First things first, yes, I’ve heard the footsteps of the Tate’s awesome, new, online exhibition/project, the Gallery Of Lost Art behind me, and I will be trying to wrap up the search for the lost Short Circuit Johns flag painting very soon. At least soon enough to give them time to write my triumphant detective work into their essay. Ahem.
Meanwhile, let’s give credit where it’s due, because the Tatefolk have lured SFMOMA’s infrared imagery of Erased de Kooning Drawing out and onto the net.
Last year at CAA, one of SFMOMA’s design & web people Chad Coerver talked about the debates over whether or how to present the wealth of information in the Museum’s Getty-sponsored Rauschenberg Research Project. Whether to publish new infrared imagery of EdKD, for example, which might alter the way people perceive the object in ways the artist did not want or anticipate.
I guess they figured it out, because not only does the GOLA have it, the IR image is the teaser today on SFMOMA’s tumblr. [via wiblog and MAN]
Or maybe they’re still working on it. SFMOMA’s Erased De Kooning Drawing page has this footnote:
The use of advanced imaging technology and its implications for our understanding of Erased de Kooning Drawing will be explored fully through SFMOMA’s Rauschenberg Research Project, a four-year in-depth research program that will result in an online catalogue, slated for launch in summer 2013.
Carry on, then!
But the page also has this description, which seems to reflect a fuller, and different, understanding of the work than what was discussed during Rauschenberg’s lifetime:
After Rauschenberg completed the laborious erasure, he and fellow artist Jasper Johns devised a scheme for labeling, matting, and framing the work, with Johns inscribing the following words below the now-obliterated de Kooning drawing:
ERASED DE KOONING DRAWING
The simple, gilded frame and understated inscription are integral parts of the finished artwork. Without the inscription, one would have no idea what is in the frame; the piece would be indecipherable. Together the erased page, inscription, and frame stand as evidence of the psychologically loaded deed of rendering another’s artwork invisible, enacted in the privacy of the artist’s studio.
Which, hmm. It seems vital that Johns’s central role in creating EdKD is acknowledged. I’d even argue it was equal, or equivalent, his precisely drawn marks the precise counterweight to Rauschenberg’s vigorous erasures. And the title, even the titling, and thus the conceptual framing, is Johns.
Or at least it was. But the gilt and the current matting, has been changed, once and maybe twice or more, since Johns and Rauschenberg broke up. So it is Bob’s. And the evidence of this evolution can be seen even more clearly, thanks to the Gallery of Lost Art’s zooming feature, on the back of the work.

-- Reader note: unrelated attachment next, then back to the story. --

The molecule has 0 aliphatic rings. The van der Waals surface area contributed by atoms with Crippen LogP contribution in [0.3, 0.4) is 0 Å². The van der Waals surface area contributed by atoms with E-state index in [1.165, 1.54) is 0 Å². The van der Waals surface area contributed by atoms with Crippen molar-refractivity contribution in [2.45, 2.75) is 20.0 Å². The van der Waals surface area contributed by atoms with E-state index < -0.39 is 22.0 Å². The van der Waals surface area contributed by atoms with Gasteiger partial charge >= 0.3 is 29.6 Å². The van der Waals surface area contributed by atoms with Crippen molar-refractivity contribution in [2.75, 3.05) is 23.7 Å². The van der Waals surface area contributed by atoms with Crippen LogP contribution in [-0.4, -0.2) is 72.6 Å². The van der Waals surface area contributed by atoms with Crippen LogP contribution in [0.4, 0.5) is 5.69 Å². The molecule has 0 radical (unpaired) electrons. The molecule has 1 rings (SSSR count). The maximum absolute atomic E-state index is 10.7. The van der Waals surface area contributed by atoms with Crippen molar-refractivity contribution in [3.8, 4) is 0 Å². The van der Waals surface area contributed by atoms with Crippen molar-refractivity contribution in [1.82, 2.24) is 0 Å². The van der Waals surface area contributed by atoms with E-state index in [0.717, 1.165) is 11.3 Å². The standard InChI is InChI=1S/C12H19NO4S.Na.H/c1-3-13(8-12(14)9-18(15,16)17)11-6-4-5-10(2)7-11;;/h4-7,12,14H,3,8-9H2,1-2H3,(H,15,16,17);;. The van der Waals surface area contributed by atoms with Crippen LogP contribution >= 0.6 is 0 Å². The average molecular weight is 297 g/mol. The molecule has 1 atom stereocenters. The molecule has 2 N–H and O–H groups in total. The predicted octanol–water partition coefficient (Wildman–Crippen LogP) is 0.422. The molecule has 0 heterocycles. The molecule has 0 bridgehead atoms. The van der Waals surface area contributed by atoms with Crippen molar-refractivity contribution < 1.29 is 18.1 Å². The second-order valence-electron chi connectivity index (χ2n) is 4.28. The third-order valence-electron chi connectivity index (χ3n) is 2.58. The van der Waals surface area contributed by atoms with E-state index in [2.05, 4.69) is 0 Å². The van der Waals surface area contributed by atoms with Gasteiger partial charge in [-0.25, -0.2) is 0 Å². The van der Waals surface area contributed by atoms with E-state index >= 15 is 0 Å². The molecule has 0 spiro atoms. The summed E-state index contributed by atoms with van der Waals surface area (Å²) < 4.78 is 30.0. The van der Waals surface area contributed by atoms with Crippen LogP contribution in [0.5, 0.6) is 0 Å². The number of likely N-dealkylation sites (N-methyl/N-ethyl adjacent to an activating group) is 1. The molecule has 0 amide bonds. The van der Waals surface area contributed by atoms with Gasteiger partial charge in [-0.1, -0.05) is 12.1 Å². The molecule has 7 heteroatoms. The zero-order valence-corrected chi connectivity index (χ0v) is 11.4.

Though Erased de Kooning Drawing was begun in 1953 and [apparently] completed by/with Johns in 1954 or 1955, it was only exhibited publicly in 1964, first at the Wadsworth Atheneum, and then at the Guggenheim. At that time, the work’s stated dimensions were smaller, and its medium was listed as “pencil on paper.” It turns out, though, that the earliest registrar label on the back is not from 1973, as I’d previously written, but from 1966 [above], from a Gene Swenson show at The Museum of Modern Art called, “Art in the Mirror.” Swenson’s show traveled, but I haven’t figured out where. Emilio de Antonio filmed an Erased de Kooning Drawing without a mat or frame in 1970, though.
And check this out. It’s the upper right corner of the picture’s back, where a 1975 registrar sticker from [MoMA? It does look an awful lot like the 1977 sticker below it, though I can’t find a show from the Modern which might have included EdKD], I say, where a 1975 sticker is taped over. And that tape is of a certain vintage, as evidenced by the yellowing tape on top of it. And then BAM, huge tape, with the huge Guggenheim sticker from the 1997 retrospective on top of that.
In discussing the long hidden De Kooning sketch on the reverse side of the sheet, GOLA notes that the conservators had removed the drawing from its original backing board in 1988. And the current gilt frame setup was in place by Walter Hopps’ 1992 Early Rauschenberg show.
So whatever happened before de Antonio’s 1970 documentation, who knows, but Rauschenberg altered the work physically at least twice between 1975 and 1992. And while the simple gilded frame, etc. are integral to the work now, they weren’t around when Johns was working on it.
I guess I’ll keep up this level of obsessive stickergazing until SFMOMA drops its database on us next summer. Stick around.